Originally a derogatory term named after the Goths, used to describe the history, culture, and art of western Europe in the 12th and 14th centuries
The space enclosed by a lintel and an arch over a doorway
A narrow arch of pointed profile as opposed to a semicircular arch
A relatively slender, molded masonry arch that projects from a surface. In Gothic architecture, the ribs form the framework of the vaulting. A diagonal rib is one of the ribs that from the X of a groin vault. A transverse rib crosses the nave or aisle at a 90 degree angle.
The fenestration part of a building that rises above the roofs of the other parts. The oldest known clerestories are Egyptian. In Roman basilicas and medieval churches, clerestories are the windows that form the nave's uppermost level below the timber ceiling vaults.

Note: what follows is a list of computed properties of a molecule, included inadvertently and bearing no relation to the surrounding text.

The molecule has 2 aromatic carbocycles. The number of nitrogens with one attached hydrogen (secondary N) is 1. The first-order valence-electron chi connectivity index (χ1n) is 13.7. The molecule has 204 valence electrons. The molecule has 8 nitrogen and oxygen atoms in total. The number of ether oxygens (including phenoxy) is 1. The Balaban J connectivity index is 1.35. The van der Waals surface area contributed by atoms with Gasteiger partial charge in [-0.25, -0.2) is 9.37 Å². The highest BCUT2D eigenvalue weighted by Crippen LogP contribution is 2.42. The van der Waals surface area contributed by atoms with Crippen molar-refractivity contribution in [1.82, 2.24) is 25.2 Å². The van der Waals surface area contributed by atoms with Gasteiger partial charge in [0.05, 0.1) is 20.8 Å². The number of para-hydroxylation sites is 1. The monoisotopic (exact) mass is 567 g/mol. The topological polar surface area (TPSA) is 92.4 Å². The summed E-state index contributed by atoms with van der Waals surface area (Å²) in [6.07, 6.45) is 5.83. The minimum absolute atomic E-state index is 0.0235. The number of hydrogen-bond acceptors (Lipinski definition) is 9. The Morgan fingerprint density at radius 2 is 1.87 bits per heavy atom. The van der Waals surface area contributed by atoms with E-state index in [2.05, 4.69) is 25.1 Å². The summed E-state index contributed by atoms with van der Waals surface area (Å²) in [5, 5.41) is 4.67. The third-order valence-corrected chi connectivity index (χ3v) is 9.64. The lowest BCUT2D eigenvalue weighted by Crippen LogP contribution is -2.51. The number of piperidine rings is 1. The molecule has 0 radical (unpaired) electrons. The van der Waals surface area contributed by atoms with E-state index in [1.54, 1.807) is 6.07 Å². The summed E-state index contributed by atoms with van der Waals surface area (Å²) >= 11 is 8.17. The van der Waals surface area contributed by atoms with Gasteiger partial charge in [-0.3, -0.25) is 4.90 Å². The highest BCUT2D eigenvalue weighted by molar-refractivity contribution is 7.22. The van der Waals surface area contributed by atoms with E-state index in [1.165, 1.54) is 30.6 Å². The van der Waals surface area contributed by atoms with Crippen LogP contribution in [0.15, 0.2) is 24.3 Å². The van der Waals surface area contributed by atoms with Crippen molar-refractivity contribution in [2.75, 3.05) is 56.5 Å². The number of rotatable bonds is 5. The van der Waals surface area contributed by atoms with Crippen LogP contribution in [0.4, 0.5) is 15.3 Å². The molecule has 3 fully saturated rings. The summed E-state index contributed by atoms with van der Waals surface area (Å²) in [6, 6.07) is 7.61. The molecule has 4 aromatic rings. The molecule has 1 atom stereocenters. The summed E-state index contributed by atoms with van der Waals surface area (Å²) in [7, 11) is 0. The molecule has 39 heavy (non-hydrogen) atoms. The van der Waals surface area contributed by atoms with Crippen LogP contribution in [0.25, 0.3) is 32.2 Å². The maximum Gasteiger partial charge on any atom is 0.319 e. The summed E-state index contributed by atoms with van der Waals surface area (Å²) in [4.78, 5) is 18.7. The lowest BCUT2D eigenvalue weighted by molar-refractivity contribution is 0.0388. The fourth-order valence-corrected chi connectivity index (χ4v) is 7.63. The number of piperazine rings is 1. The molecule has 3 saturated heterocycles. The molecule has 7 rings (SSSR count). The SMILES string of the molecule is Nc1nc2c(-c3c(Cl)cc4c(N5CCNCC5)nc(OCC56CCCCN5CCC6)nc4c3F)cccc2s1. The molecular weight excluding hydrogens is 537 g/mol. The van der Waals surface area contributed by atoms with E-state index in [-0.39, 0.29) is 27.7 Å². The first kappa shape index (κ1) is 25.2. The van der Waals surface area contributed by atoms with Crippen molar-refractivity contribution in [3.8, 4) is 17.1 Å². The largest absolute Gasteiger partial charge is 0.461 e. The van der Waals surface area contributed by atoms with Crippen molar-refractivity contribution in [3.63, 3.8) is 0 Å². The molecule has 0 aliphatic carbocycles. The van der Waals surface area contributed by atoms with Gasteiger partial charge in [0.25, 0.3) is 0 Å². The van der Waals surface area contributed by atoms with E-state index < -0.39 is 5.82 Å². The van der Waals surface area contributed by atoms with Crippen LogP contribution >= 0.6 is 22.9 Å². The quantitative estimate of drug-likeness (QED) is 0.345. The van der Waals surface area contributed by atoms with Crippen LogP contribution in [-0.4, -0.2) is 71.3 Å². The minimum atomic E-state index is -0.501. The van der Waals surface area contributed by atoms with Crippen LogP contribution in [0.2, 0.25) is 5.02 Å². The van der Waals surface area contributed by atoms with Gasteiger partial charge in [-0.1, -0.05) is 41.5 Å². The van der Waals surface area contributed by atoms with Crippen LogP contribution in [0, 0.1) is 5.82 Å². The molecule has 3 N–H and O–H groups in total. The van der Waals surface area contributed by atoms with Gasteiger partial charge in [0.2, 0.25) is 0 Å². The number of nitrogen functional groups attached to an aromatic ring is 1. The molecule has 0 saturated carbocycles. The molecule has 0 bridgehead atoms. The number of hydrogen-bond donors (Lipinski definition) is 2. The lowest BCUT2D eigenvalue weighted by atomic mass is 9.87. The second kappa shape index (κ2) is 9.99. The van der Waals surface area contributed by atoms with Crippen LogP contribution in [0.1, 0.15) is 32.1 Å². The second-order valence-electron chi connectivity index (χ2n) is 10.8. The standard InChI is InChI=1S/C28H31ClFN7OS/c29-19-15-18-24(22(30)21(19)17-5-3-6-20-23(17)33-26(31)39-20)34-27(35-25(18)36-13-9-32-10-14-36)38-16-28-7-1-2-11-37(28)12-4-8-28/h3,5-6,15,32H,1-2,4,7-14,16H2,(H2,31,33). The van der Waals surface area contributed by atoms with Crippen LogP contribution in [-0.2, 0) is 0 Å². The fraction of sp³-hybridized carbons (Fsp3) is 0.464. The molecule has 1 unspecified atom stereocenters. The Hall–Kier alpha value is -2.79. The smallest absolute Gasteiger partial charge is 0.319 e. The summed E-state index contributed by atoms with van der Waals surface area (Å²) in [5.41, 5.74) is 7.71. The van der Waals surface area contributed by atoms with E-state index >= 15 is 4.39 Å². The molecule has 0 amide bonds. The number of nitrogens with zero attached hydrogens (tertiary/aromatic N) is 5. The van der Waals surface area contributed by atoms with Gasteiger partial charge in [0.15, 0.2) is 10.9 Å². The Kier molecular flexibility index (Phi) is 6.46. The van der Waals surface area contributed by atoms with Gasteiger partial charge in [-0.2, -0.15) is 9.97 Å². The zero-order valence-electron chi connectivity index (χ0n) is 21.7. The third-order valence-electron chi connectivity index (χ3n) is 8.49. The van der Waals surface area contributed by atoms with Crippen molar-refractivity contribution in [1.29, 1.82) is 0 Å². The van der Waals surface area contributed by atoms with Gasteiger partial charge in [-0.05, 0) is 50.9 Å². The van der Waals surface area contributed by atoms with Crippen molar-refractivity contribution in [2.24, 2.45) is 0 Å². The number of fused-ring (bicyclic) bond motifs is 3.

In Gothic Architecture, the colored glass used for windows
Usually the front of a building ; also the other sides when they are emphasized architecturally
"Romanlike" A term used to describe the history, culture and art of medieval western Europe from ca. 1050-1200
in architecture, the side posts of a doorway
ilarly the assumption by 19th century French authors that Suger was the 'designer' of St Denis (and hence the 'inventor' of Gothic architecture) have been almost entirely discounted by more recent scholars. Instead he is generally seen as having been a bold and imaginative patron who encouraged the work of an innovative (but now unknown) master mason.
In church architecture, the pillar or center post supporting the lintel in the middle of the doorway
an exetior masonry structure that opposes the lateral thrust of an arch or a vault. A pier buttress is a solid mass of masonry. A flying buttress consists typically of an inclined member carried on an arch or a series of arches and a solid buttress to which it transmits lateral thrust.
the outward force exerted by an arch or a vault that must be counterbalance by a buttress